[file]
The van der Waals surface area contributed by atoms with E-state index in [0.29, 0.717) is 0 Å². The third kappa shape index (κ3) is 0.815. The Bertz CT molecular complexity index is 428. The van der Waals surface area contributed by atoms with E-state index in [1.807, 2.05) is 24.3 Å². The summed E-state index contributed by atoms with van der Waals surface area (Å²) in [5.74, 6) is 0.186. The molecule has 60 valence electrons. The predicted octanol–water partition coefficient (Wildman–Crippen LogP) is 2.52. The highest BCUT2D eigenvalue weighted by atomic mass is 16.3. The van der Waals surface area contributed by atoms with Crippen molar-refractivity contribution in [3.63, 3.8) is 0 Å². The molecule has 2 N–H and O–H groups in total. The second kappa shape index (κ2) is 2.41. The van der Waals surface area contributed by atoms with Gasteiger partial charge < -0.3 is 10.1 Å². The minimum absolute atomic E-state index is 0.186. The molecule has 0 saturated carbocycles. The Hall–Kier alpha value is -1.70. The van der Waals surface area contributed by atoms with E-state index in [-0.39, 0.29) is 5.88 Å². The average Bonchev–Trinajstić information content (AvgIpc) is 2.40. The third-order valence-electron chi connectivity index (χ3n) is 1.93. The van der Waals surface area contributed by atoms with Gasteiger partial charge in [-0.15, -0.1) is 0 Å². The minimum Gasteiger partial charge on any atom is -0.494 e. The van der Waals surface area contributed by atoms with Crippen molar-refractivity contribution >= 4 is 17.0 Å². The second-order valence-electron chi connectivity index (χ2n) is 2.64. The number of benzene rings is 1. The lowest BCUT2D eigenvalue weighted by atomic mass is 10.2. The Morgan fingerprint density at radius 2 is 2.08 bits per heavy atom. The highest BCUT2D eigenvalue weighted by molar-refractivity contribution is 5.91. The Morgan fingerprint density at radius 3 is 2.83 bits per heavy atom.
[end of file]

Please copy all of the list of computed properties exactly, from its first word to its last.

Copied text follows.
The van der Waals surface area contributed by atoms with E-state index in [0.29, 0.717) is 0 Å². The third kappa shape index (κ3) is 0.815. The Bertz CT molecular complexity index is 428. The van der Waals surface area contributed by atoms with E-state index in [1.807, 2.05) is 24.3 Å². The summed E-state index contributed by atoms with van der Waals surface area (Å²) in [5.74, 6) is 0.186. The molecule has 60 valence electrons. The predicted octanol–water partition coefficient (Wildman–Crippen LogP) is 2.52. The highest BCUT2D eigenvalue weighted by atomic mass is 16.3. The van der Waals surface area contributed by atoms with Crippen molar-refractivity contribution in [3.63, 3.8) is 0 Å². The molecule has 2 N–H and O–H groups in total. The second kappa shape index (κ2) is 2.41. The van der Waals surface area contributed by atoms with Gasteiger partial charge < -0.3 is 10.1 Å². The minimum absolute atomic E-state index is 0.186. The molecule has 0 saturated carbocycles. The Hall–Kier alpha value is -1.70. The van der Waals surface area contributed by atoms with E-state index in [-0.39, 0.29) is 5.88 Å². The average Bonchev–Trinajstić information content (AvgIpc) is 2.40. The third-order valence-electron chi connectivity index (χ3n) is 1.93. The van der Waals surface area contributed by atoms with Gasteiger partial charge in [-0.15, -0.1) is 0 Å². The minimum Gasteiger partial charge on any atom is -0.494 e. The van der Waals surface area contributed by atoms with Crippen molar-refractivity contribution >= 4 is 17.0 Å². The second-order valence-electron chi connectivity index (χ2n) is 2.64. The number of benzene rings is 1. The lowest BCUT2D eigenvalue weighted by atomic mass is 10.2. The Morgan fingerprint density at radius 2 is 2.08 bits per heavy atom. The highest BCUT2D eigenvalue weighted by molar-refractivity contribution is 5.91. The Morgan fingerprint density at radius 3 is 2.83 bits per heavy atom.